2. Not all people with an angry kneejerk reaction to certain stereotypes are doing so out of internalized misogyny, but justified anger in being type-cast by men.

      I wasn’t assuming that was the case. I have a lot of my own very justified anger and I would never tell anyone else that they don’t have the right to be angry about being stereotyped.

      I was specifically addressing that reaction when it involves deriding the feminine labeled behaviors.

      That’s why I specifically said: “come forth to incredulously, indignantly, virulently reject the idea that they would ever do something so worthless or ridiculous or terrible”

      The key part here is the characterization of the feminine labeled behaviors as negatives. Not the anger itself. The anger at being stereotyped isn’t what I was addressing here at all. It’s a whole different topic. I was talking about the ways in which women choose to express their own preferences by demeaning contrasting ones.

      I apologize if that wasn’t clear.

      I only have a problem when part of your angry kneejerk reaction is to dismiss and demean contrasting behaviors, instead of just stating your own.

  13. It’s hard to address such a complex and difficult topic as the above in the space limits of a blog, and this post does a fantastic job of presenting a problem–Diamond in the Rough Syndrome–in a way that challenges typical assumptions about gender and feminism.

    I do struggle, though, with what reads as a somewhat binary description of women who fit the Diamond in the Rough symptoms. Often, what makes us so angry is not that some women, for example, pick characters based on how pretty they are but that some women refuse to cop to that rationale for their choices. We want authenticity, a genuine, even if complicated, relationship between a culture and its participants, and when we see women (or men) act in contradictory ways without recognizing and owning up to the contradiction, we get mad. We’re not like ~that~ kind of women, we insist. It’s not, after all, that some women pick pretty characters but that some women pretend the decision is empowering.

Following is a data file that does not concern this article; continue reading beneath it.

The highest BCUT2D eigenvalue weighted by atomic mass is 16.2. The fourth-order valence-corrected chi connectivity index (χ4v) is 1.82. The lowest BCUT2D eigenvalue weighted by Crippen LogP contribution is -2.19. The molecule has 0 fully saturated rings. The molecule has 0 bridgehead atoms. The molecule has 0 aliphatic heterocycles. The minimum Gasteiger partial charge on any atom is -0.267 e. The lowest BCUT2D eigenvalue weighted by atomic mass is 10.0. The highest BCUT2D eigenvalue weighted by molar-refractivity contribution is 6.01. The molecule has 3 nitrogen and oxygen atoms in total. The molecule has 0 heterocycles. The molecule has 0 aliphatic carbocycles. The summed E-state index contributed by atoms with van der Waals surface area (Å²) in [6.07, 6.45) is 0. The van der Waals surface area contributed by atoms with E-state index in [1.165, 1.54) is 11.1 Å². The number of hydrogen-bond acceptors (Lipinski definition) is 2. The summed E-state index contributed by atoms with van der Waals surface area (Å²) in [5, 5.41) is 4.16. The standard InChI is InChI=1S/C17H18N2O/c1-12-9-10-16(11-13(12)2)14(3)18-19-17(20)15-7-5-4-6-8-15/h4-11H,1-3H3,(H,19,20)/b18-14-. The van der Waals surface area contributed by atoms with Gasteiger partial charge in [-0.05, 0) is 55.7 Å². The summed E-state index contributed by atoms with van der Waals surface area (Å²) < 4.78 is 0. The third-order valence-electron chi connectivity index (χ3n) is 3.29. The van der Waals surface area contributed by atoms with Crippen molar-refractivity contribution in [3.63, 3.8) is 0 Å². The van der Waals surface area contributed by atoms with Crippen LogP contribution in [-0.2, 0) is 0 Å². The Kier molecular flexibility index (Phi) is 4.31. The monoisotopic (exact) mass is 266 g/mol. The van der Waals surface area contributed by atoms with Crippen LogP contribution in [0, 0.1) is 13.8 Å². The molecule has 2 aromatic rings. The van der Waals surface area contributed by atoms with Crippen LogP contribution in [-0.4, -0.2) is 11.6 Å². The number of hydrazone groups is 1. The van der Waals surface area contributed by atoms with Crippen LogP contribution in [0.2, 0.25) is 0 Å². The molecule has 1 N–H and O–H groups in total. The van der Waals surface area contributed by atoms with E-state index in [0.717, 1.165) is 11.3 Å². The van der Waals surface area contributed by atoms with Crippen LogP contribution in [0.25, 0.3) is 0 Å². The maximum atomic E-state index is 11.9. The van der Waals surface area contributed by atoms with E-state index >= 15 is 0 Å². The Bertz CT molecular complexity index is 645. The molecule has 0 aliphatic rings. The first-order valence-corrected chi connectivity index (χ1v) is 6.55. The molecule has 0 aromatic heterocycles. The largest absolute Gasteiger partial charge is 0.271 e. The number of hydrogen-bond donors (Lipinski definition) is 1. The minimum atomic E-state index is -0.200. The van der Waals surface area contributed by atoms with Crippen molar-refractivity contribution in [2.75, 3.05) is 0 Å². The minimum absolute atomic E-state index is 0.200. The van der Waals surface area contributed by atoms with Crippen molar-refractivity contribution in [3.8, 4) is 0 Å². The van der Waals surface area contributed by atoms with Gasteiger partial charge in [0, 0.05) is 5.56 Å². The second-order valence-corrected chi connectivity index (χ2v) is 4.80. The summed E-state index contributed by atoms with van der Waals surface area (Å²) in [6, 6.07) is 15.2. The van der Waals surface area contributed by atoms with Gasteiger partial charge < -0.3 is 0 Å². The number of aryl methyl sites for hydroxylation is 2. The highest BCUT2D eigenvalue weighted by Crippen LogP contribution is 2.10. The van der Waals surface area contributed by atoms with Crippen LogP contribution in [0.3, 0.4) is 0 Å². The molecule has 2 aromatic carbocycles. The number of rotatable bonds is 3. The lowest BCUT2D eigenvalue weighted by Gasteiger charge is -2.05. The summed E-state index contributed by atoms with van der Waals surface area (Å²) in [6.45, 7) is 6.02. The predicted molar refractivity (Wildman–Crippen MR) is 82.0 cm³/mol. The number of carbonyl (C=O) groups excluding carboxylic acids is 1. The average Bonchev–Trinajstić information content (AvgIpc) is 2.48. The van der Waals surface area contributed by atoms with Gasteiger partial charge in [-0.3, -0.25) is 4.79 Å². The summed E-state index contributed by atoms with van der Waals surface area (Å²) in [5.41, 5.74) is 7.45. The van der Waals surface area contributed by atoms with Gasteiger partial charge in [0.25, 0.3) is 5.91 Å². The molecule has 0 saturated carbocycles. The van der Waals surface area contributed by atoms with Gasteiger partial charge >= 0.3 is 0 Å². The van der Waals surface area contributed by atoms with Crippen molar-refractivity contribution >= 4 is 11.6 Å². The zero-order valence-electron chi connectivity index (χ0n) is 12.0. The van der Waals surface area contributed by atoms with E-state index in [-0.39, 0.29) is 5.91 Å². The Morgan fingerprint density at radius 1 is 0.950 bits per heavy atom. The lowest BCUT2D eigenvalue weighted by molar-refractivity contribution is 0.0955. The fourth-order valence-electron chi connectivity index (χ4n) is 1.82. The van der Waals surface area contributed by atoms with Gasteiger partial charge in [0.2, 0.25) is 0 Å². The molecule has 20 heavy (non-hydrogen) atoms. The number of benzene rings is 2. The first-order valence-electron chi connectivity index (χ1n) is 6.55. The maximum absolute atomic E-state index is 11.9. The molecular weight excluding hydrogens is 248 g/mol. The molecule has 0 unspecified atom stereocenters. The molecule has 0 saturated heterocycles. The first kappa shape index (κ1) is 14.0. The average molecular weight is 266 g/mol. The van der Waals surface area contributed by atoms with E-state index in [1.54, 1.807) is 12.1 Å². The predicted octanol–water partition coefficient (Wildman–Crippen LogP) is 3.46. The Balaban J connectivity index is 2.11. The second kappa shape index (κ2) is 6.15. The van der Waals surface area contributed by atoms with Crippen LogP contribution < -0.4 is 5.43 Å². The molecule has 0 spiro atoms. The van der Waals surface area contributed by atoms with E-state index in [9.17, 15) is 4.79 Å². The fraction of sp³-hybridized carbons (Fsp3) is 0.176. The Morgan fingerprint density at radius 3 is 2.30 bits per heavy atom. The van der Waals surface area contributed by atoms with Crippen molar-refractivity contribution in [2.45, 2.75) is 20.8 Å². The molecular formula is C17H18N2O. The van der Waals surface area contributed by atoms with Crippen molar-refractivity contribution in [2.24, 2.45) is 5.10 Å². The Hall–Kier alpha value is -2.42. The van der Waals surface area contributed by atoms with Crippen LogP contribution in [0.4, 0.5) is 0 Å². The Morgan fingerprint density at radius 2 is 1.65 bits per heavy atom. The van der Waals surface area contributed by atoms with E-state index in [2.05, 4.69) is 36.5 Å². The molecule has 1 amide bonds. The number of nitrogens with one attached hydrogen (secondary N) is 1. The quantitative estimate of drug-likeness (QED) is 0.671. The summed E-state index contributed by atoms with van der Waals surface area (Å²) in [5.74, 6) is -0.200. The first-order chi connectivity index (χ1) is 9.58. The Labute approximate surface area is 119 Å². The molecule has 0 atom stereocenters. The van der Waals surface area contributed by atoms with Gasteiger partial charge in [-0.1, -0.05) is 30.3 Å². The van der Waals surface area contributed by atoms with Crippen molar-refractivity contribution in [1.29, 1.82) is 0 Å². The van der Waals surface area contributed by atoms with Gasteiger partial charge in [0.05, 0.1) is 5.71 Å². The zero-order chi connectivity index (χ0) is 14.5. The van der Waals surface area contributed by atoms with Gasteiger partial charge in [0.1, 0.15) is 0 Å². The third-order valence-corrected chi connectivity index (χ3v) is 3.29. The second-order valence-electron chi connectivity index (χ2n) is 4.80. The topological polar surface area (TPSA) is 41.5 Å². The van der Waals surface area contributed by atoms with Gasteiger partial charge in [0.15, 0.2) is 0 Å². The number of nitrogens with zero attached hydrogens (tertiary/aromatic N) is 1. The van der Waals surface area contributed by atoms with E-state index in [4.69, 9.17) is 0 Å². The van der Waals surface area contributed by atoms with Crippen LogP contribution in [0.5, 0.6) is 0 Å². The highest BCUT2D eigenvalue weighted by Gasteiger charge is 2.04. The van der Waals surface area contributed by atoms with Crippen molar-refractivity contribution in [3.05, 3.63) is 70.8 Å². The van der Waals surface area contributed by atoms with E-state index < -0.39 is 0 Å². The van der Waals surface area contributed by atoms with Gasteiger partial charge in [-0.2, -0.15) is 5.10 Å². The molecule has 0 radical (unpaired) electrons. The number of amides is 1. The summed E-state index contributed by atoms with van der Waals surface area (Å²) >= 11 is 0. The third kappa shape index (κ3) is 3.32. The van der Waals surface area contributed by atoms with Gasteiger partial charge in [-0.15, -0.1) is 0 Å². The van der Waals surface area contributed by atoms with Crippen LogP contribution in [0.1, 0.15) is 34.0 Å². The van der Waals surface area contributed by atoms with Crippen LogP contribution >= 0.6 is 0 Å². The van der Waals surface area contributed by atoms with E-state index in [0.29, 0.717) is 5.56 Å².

It’s a hard path to tread and a very, very narrow and smudged line between taking a stand for feminism and looking like the kind of woman who would throw other women under the bus. Even this post seems to pop back and forth across that line. Perhaps we need, then, to rethink where we drew the line in the first place.

    1. I’m not sure that second-guessing women’s reasons for choosing certain characters (for being pretty or whatever) is an entirely productive route. If a woman is self-aware enough or comes to the realisations of why she was choosing certain characters–this is a different thing. A woman may feel that choosing pretty characters is empowering, and they may not be “pretending”.

      I think the point of this post wasn’t to draw lines between women gamers who make whatever avatar choices they make. I feel the main thrust of the post was to say, “Putting down women gamers for choosing stereotypically feminine games is not cool”. I see this post as a call for unity and acceptance of women gamers of all kinds, rather than drawing the lines you’re talking about.

    2. It’s not, after all, that some women pick pretty characters but that some women pretend the decision is empowering.

      Okay, the disconnect I’m having here is the assumption that picking a pretty character is inherently disempowering.

      Telling a woman she can’t pick a pretty avatar because you find it not empowering or that she has to admit to whatever reasons you’ve decided that she must have for doing this is to rob her of her agency, which is the exactly opposite of promoting gender equality.

      You’re right it’s a very complex topic that’s hard to address completely in a million blog posts much less one. But I agree entirely with Brinstar that second-guessing women’s choices in a matter like this is often counter-productive.

      Brinstar is also right that the thrust of my post is not drawing lines at all, it’s a call for people to STOP doing so. Stop going You Are Other because you don’t choose to play the same way that I do. To stop going You Aren’t Empowered Enough because you don’t play the same way that I do.

  14. I’ve been playing WOW off and on since the beta. When I read your article my initial thought was “well I don’t act like that.” I’ve prided myself in being honest about my gender correcting people who refered to me as a he, and belonging to guilds with a significant amount of female gamers and non-neanderthal behaving males where gender attitudes were enlightened enough that women gamers were treated like everyone else, no special snowflake, guild princess or diamond in the rough behavior here!